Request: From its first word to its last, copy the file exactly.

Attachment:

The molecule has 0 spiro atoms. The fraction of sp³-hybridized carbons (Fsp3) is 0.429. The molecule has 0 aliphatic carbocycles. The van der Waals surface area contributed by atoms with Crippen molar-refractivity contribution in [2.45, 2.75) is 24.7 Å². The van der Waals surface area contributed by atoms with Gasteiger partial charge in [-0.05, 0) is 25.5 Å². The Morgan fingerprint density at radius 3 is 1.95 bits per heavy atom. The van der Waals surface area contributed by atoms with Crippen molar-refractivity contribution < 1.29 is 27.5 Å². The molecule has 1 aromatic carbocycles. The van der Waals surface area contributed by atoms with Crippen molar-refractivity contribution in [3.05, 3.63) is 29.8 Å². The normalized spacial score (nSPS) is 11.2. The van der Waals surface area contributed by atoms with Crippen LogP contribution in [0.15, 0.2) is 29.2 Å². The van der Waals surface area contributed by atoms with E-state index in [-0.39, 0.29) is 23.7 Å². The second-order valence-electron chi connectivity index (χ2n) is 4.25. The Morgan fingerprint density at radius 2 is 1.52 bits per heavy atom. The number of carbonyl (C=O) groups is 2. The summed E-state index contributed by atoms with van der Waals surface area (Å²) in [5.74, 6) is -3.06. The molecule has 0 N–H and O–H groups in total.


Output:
The molecule has 0 spiro atoms. The fraction of sp³-hybridized carbons (Fsp3) is 0.429. The molecule has 0 aliphatic carbocycles. The van der Waals surface area contributed by atoms with Crippen molar-refractivity contribution in [2.45, 2.75) is 24.7 Å². The van der Waals surface area contributed by atoms with Gasteiger partial charge in [-0.05, 0) is 25.5 Å². The Morgan fingerprint density at radius 3 is 1.95 bits per heavy atom. The van der Waals surface area contributed by atoms with Crippen molar-refractivity contribution < 1.29 is 27.5 Å². The molecule has 1 aromatic carbocycles. The van der Waals surface area contributed by atoms with Crippen molar-refractivity contribution in [3.05, 3.63) is 29.8 Å². The normalized spacial score (nSPS) is 11.2. The van der Waals surface area contributed by atoms with Crippen LogP contribution in [0.15, 0.2) is 29.2 Å². The van der Waals surface area contributed by atoms with E-state index in [-0.39, 0.29) is 23.7 Å². The second-order valence-electron chi connectivity index (χ2n) is 4.25. The Morgan fingerprint density at radius 2 is 1.52 bits per heavy atom. The number of carbonyl (C=O) groups is 2. The summed E-state index contributed by atoms with van der Waals surface area (Å²) in [5.74, 6) is -3.06. The molecule has 0 N–H and O–H groups in total.